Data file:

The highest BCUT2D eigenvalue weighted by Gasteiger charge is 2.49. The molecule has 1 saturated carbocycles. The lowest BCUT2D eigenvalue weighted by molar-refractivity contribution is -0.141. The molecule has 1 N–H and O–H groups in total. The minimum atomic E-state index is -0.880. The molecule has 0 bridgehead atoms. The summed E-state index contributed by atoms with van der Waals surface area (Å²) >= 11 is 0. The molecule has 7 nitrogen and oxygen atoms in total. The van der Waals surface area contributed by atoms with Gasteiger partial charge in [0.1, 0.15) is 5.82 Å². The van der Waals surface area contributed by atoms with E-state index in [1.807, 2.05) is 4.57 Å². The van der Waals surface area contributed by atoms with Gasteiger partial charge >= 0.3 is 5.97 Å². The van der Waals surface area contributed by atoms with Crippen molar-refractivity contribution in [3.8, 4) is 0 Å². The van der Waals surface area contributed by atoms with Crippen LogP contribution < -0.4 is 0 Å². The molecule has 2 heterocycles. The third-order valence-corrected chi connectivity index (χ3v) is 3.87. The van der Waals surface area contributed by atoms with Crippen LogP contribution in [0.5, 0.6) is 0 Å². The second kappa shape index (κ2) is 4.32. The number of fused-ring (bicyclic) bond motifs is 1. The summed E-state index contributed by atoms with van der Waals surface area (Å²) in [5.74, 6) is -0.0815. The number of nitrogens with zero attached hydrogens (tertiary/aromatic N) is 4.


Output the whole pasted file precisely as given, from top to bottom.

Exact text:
The highest BCUT2D eigenvalue weighted by Gasteiger charge is 2.49. The molecule has 1 saturated carbocycles. The lowest BCUT2D eigenvalue weighted by molar-refractivity contribution is -0.141. The molecule has 1 N–H and O–H groups in total. The minimum atomic E-state index is -0.880. The molecule has 0 bridgehead atoms. The summed E-state index contributed by atoms with van der Waals surface area (Å²) >= 11 is 0. The molecule has 7 nitrogen and oxygen atoms in total. The van der Waals surface area contributed by atoms with Gasteiger partial charge in [0.1, 0.15) is 5.82 Å². The van der Waals surface area contributed by atoms with E-state index in [1.807, 2.05) is 4.57 Å². The van der Waals surface area contributed by atoms with Gasteiger partial charge >= 0.3 is 5.97 Å². The van der Waals surface area contributed by atoms with Crippen molar-refractivity contribution in [3.8, 4) is 0 Å². The van der Waals surface area contributed by atoms with Crippen LogP contribution < -0.4 is 0 Å². The molecule has 2 heterocycles. The third-order valence-corrected chi connectivity index (χ3v) is 3.87. The van der Waals surface area contributed by atoms with Crippen LogP contribution in [0.5, 0.6) is 0 Å². The second kappa shape index (κ2) is 4.32. The number of fused-ring (bicyclic) bond motifs is 1. The summed E-state index contributed by atoms with van der Waals surface area (Å²) in [5.74, 6) is -0.0815. The number of nitrogens with zero attached hydrogens (tertiary/aromatic N) is 4.